What did St. John Chrysostom have to say about this parable in Matthew? How did Origen read that verse? How did Cardinal Newman, John Paul II, or St. Therese of Lisieux understand that passage?
Logos provides those answers. When you fire up the software each day, the Home Page features the daily readings along with a wealth of commentary for each passage.
4. Fit 2,000 years of Catholic tradition into your pocket.
I just got an iPhone a week ago and one of the first things I did was download the free Logos iPhone app. Once I gained access to the Catholic software library I instantly had the full Summa Theologica, dozens of commentaries, and hundreds of books and articles all on my cell phone. The iPhone and Android apps allow you to carry Scripture and centuries of Tradition wherever you go and, of course, it’s all searchable on the spot.
5. You can dig into the original Biblical languages without knowing Greek or Hebrew.
When you read the Bible and discover an intriguing word, its often interesting to see where that word shows up elsewhere in Scripture. It’s also fascinating to learn how the same Greek and Hebrew words can be translated differently in varied passages. But even if you’re like me and don’t know a lick of Greek or Hebrew, Logos has hundreds of language tools and that allow you to analyze Scripture in its original languages.
6. It’s the best Catholic Bible software available.
When it comes to other Bible-study software packages, Faith Database ($40), Biblia Cerus (free), and E-Sword (free) are certainly cheaper solutions. But I’ve tried each of those programs and found them extremely clunky. They do share some of the same features as Logos, but the Logos Catholic software really blows them out of the water.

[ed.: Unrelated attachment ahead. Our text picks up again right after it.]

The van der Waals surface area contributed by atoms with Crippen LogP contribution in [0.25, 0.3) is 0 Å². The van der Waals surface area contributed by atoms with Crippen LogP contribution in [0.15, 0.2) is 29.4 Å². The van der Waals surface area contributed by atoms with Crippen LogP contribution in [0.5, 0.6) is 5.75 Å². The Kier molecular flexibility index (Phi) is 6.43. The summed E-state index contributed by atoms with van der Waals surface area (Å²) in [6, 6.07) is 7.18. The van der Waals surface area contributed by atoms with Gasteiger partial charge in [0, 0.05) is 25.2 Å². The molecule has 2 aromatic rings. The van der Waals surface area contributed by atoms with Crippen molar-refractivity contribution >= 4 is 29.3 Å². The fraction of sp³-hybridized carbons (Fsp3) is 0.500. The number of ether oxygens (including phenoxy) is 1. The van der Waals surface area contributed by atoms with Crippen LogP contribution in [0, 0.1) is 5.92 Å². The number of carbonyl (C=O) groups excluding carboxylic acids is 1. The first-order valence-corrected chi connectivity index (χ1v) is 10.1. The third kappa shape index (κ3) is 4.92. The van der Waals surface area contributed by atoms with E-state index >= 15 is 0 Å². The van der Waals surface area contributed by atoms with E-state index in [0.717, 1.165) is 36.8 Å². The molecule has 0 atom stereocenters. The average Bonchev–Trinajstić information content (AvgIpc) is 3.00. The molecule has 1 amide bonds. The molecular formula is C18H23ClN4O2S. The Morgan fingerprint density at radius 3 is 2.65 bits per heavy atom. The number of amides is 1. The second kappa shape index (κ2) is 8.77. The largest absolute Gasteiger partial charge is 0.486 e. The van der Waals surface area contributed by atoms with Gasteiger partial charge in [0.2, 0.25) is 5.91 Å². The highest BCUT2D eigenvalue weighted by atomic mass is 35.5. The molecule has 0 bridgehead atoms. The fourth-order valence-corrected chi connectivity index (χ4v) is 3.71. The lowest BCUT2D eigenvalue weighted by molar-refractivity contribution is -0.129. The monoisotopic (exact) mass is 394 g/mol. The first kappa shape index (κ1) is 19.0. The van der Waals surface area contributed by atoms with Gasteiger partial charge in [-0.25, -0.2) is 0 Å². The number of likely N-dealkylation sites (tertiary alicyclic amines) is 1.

And it’s not even close. Logos is larger—over 17,000 books and resources—cleaner, simpler, and the back-end coding makes research and study much smoother. It also includes many modern books and resources from writers like Dr. Scott Hahn and Dr. Peter Kreeft.
What really sets it apart, though, is that when you use the program you feel like you’re working with a librarian rather than a lifeless computer program. It acquires, catalogs, and organizes your resources, and helps you, the digital patron, find the information you’re looking for, quickly and easily.
7. Top scholars and apologists use Logos.
If all of that isn’t enough, consider the people that are using the Logos Catholic software. Apologist Patrick Madrid says, “I’ve been a happy and satisfied Logos customer and cheerleader for over 15 years and have recommended the software countless times to folks on my weekly radio show, at my parish seminars, and at my talks. I’m very excited about the Catholic base packages and whole-heartedly recommend them.”
Other well-known Catholic academics like Mike Aquilina, Taylor Marshall, and Steve Ray have similarly praised the software.
After sharing all the great reasons why you should buy the Logos software, here’s the sobering caveat: it’s pretty expensive.
But after the initial sticker-shock wears off, consider this. If you’re pursuing a graduate degree in theology, philosophy, or ministry, the price is comparable to one typical college course or a few textbooks. Yet it’s way more powerful than either of those things. Also, according to Logos, if you bought the print copy of each book included in the Catholic library you’d spend more than $7,000. So if you consider the digital collection in that way it’s a huge bargain.
You might also think of some creative ways to afford the program. If you give talks or do freelance writing, perhaps use your stipends or writing payments to cover the cost. In fact harnessing this software might lead to even more speaking and writing opportunities making this a great investment.
However if you’re like me, someone without an academic background who is simply interested in deeper Bible-study, consider setting aside $10 a week. After a year you’ll have enough to purchase one of the Logos Catholic Scripture Study packages.
Despite its high price, the Logos Catholic software is the most powerful Scriptural tool in the history of Christianity. If you can find some way to afford it I can’t recommend it enough.
– First Things (Dr. Steve Smith)
– Jeff Miller (at The Curt Jester blog)
– Michael Barber (Sacred Page podcast with Andrew Jones)
– Taylor Marshall (text interview with Andrew Jones)
– Thomas McDonald (at National Catholic Register)